Middle

This fueled the Germans to follow suit by upgrading its production line to a new standard. Germany's quest for overseas colonies caused Britain, France and Russia to bury their colonial differences, which resulted in the Entente Cordiale between Britain and France. This meant that Germany would now have to face a stronger and larger opposition, which upset Germany. As a result of this, Germany was dangerously isolated instead of emerging as a formidable world power. The isolation of Germany was manifested in the Moroccan crisis when it failed to gain support from other countries to recognize the Sultan of Morocco as an independent monarch and free of French influence. All in all, this policy was seen as a precipitating factor towards the WWI. It was a short-term cause as it only further challenged the two alliances thus causing increased hostility and friction between the two power blocs. The aggressiveness exhibited by this German foreign policy had indeed rattled many powerful nations thus tensions continued to exist and escalate. The Agadir crisis referred to the time when the Germans sent their gunship, "Panther", to the port of Agadir in 1911. This was seen as the first sign of German's expansionist element, Weltpolitik, and the first sign of force using naval means, which shocked Britain. As a result and in response to this, there was a 197% increase in ships during 1900-1912 in Britain. Due to the Agadir crisis, French reaction to the compromise settlement destroyed the administration of Joseph Caillaux, whose main aim had been achieve some measure of reconciliation with Germany. Joseph Caillaux, who was pro-peace was replaced by Raymond Poincare, who was a more aggressive and patriotic leader. Germany and Britain had intended to reduce their naval arms however due to the Agadir crisis, tensions were worsened so they started to increase the arms again. The gunboat, "Panther" was seen as a threat to the British empire's navy. ...read more.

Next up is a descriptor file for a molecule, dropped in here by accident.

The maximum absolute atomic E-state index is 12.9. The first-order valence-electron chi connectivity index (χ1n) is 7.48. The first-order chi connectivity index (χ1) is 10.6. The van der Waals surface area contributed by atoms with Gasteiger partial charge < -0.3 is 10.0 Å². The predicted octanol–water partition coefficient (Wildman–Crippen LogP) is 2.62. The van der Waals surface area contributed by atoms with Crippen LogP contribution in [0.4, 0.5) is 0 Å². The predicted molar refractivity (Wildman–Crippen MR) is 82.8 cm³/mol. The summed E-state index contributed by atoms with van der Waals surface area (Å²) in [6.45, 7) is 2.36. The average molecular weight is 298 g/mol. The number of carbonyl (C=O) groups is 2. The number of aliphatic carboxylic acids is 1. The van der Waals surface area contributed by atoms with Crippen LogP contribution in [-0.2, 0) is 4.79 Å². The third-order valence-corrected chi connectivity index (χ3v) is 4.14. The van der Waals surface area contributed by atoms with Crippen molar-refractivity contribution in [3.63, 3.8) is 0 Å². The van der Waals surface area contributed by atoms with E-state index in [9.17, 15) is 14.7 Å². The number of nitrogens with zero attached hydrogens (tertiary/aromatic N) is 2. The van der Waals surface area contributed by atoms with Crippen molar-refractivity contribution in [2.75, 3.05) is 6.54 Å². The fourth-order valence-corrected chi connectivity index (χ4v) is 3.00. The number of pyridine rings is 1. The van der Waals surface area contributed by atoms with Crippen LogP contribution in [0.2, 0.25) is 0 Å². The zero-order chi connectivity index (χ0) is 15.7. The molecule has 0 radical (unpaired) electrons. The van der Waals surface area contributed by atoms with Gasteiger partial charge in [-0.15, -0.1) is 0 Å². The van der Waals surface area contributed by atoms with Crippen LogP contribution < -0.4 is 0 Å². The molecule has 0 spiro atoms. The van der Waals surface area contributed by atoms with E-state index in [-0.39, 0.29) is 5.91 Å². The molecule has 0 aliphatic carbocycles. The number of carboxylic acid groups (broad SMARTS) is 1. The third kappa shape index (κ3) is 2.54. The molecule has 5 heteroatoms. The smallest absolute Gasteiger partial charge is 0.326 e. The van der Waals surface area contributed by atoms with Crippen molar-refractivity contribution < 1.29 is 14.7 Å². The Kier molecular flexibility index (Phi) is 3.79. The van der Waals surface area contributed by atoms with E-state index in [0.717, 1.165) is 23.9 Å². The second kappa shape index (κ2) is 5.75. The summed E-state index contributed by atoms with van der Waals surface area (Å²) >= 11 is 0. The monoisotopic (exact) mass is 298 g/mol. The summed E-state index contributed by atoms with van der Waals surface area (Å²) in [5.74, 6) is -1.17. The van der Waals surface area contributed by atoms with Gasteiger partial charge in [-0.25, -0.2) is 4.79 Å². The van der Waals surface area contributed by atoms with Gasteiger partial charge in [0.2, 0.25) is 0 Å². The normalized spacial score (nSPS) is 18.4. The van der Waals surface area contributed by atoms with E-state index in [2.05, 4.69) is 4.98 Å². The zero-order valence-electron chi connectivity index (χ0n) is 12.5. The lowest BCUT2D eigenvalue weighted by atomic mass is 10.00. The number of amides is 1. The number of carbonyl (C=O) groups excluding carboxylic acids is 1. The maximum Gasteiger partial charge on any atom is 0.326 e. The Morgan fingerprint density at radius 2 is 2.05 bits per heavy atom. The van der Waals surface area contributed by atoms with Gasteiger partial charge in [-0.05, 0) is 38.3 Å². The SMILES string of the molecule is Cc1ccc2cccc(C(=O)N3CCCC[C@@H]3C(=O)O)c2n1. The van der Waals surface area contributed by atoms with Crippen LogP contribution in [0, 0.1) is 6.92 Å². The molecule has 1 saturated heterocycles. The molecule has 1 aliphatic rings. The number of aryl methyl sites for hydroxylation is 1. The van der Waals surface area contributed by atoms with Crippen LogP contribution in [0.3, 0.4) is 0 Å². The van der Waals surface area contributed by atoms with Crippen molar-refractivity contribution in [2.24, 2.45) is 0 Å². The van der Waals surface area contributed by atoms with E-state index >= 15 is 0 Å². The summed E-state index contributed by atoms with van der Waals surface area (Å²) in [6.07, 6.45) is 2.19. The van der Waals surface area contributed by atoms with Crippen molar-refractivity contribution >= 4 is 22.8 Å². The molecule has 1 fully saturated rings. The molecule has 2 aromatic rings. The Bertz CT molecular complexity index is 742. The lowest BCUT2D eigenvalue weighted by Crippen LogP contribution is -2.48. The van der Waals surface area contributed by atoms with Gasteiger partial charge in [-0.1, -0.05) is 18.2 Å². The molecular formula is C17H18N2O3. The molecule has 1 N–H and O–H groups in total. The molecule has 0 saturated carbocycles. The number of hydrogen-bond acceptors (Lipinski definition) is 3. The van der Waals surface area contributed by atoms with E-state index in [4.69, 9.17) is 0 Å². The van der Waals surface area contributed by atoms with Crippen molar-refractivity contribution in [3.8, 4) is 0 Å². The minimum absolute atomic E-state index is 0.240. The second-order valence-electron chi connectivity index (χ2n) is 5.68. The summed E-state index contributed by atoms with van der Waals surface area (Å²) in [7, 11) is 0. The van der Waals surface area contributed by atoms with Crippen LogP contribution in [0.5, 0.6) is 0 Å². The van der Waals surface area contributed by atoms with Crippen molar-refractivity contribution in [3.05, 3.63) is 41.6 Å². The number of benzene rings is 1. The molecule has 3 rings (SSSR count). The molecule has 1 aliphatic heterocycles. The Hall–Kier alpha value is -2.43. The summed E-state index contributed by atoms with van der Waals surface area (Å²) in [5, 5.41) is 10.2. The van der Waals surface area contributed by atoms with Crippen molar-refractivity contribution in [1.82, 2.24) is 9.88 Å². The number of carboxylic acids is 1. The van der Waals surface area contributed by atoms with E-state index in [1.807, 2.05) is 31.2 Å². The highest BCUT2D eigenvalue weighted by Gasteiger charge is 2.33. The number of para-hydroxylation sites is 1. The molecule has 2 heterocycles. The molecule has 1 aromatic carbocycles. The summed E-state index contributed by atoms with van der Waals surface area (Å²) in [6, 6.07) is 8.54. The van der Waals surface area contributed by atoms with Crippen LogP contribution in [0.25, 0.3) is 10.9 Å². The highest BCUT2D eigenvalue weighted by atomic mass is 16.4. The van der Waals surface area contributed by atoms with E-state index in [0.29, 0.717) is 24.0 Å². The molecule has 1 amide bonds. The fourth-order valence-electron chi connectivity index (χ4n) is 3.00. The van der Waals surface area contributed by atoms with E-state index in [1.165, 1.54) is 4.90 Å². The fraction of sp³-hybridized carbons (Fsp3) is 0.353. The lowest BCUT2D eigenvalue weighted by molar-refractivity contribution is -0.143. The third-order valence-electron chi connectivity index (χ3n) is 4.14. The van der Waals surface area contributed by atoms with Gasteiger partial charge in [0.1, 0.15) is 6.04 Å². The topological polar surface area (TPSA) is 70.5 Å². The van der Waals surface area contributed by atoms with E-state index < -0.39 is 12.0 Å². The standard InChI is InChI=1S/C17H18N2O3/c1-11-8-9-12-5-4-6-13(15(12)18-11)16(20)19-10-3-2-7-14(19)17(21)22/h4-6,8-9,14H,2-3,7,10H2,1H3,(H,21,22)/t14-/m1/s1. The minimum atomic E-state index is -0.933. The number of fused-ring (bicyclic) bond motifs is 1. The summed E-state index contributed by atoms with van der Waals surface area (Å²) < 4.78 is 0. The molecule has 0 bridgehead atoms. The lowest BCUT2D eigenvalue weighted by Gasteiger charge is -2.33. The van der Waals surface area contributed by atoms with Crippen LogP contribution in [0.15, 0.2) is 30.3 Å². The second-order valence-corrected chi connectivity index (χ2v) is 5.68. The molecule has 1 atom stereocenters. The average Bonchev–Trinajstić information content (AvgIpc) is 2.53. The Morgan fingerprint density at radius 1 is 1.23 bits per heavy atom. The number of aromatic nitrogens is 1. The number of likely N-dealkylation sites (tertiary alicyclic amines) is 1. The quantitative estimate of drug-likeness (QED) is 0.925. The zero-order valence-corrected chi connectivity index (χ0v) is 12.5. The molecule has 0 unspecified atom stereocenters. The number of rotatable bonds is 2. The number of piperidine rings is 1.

Conclusion

The July crisis was a short-term cause, which sparked off the war, but it was also a result of building tension in the previous decades and all of this accumulated up till the eruption of the Great War of 1914. The proximity and similarity of the experiences in the Balkan Wars and World War I emphasizes the connection between these conflicts. As a result of the Balkan Wars, the Balkan area evolved into a labyrinth of ethnic tensions, nationalist groups and Great power rivalry. Thus, we can say that the Balkan wars were the "first phase" of WWI and it created a perfect setting for WWI to take place. The Balkan wars had enabled Serbia to emerge with both its prestige and power enormously increased. Serbia then became the most powerful Balkan state and thus felt confident enough to threaten Austria-Hungary. Furthermore, Serbia's victory over Bulgaria left Serbia as Russia's remaining ally in the Balkans. The lost of Bulgaria made Russia dependent upon Serbia in order to retain its influence in the Balkans. The consequence of Russia's dependence became manifest at the end of July in the July crisis. The Balkan wars had caused tensions to arise between Austria-Hungary and Serbia specifically and this strained relationship further worsened during the July crisis which directly involved the two rivaling countries-Austria-Hungary and Serbia. In addition, Austria-Hungary was backed up by Germany while Serbia had the backing of Russia which in turned was supported and an ally of France. Hence, this alliance system, which existed in Europe since the 19th century involved all the Great Powers of Europe in World War I. In conclusion, the statement-"Wars frequently begin 10 years before the first shot is fired" can only be agreed to a minimal extent as it only applies for the formation of the alliance system. On the other hand, the most important and main causes; the Balkan wars and the July crisis, were short-term causes which occurred 2 years before the start of the Great War. Thus, I agree to the statement only to a small extent. ...read more.